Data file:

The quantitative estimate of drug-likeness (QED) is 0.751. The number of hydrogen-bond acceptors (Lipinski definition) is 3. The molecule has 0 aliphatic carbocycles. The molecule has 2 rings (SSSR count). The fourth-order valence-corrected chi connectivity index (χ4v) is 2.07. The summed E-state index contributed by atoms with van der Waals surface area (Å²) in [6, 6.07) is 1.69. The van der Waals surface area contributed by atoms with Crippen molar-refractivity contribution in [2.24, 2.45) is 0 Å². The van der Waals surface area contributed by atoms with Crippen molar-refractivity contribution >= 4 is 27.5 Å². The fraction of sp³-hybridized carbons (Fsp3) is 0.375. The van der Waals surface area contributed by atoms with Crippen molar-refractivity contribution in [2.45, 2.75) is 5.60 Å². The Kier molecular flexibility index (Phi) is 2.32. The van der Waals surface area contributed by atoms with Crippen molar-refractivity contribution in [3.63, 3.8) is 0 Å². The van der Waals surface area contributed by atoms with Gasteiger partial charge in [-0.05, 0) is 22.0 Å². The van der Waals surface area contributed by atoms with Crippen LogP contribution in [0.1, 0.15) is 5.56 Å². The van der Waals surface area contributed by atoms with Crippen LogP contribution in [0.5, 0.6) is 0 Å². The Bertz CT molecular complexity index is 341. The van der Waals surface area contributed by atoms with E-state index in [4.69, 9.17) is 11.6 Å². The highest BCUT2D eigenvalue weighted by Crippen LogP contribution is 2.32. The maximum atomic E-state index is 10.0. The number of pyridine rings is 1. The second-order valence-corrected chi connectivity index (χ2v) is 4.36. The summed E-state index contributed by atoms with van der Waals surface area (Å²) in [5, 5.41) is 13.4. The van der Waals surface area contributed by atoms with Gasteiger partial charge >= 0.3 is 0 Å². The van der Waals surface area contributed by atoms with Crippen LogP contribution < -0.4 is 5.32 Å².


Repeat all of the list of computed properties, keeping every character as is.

The quantitative estimate of drug-likeness (QED) is 0.751. The number of hydrogen-bond acceptors (Lipinski definition) is 3. The molecule has 0 aliphatic carbocycles. The molecule has 2 rings (SSSR count). The fourth-order valence-corrected chi connectivity index (χ4v) is 2.07. The summed E-state index contributed by atoms with van der Waals surface area (Å²) in [6, 6.07) is 1.69. The van der Waals surface area contributed by atoms with Crippen molar-refractivity contribution in [2.24, 2.45) is 0 Å². The van der Waals surface area contributed by atoms with Crippen molar-refractivity contribution >= 4 is 27.5 Å². The fraction of sp³-hybridized carbons (Fsp3) is 0.375. The van der Waals surface area contributed by atoms with Crippen molar-refractivity contribution in [2.45, 2.75) is 5.60 Å². The Kier molecular flexibility index (Phi) is 2.32. The van der Waals surface area contributed by atoms with Crippen molar-refractivity contribution in [3.63, 3.8) is 0 Å². The van der Waals surface area contributed by atoms with Gasteiger partial charge in [-0.05, 0) is 22.0 Å². The van der Waals surface area contributed by atoms with Crippen LogP contribution in [0.1, 0.15) is 5.56 Å². The van der Waals surface area contributed by atoms with Crippen LogP contribution in [0.5, 0.6) is 0 Å². The Bertz CT molecular complexity index is 341. The van der Waals surface area contributed by atoms with E-state index in [4.69, 9.17) is 11.6 Å². The highest BCUT2D eigenvalue weighted by Crippen LogP contribution is 2.32. The maximum atomic E-state index is 10.0. The number of pyridine rings is 1. The second-order valence-corrected chi connectivity index (χ2v) is 4.36. The summed E-state index contributed by atoms with van der Waals surface area (Å²) in [5, 5.41) is 13.4. The van der Waals surface area contributed by atoms with Gasteiger partial charge >= 0.3 is 0 Å². The van der Waals surface area contributed by atoms with Crippen LogP contribution < -0.4 is 5.32 Å².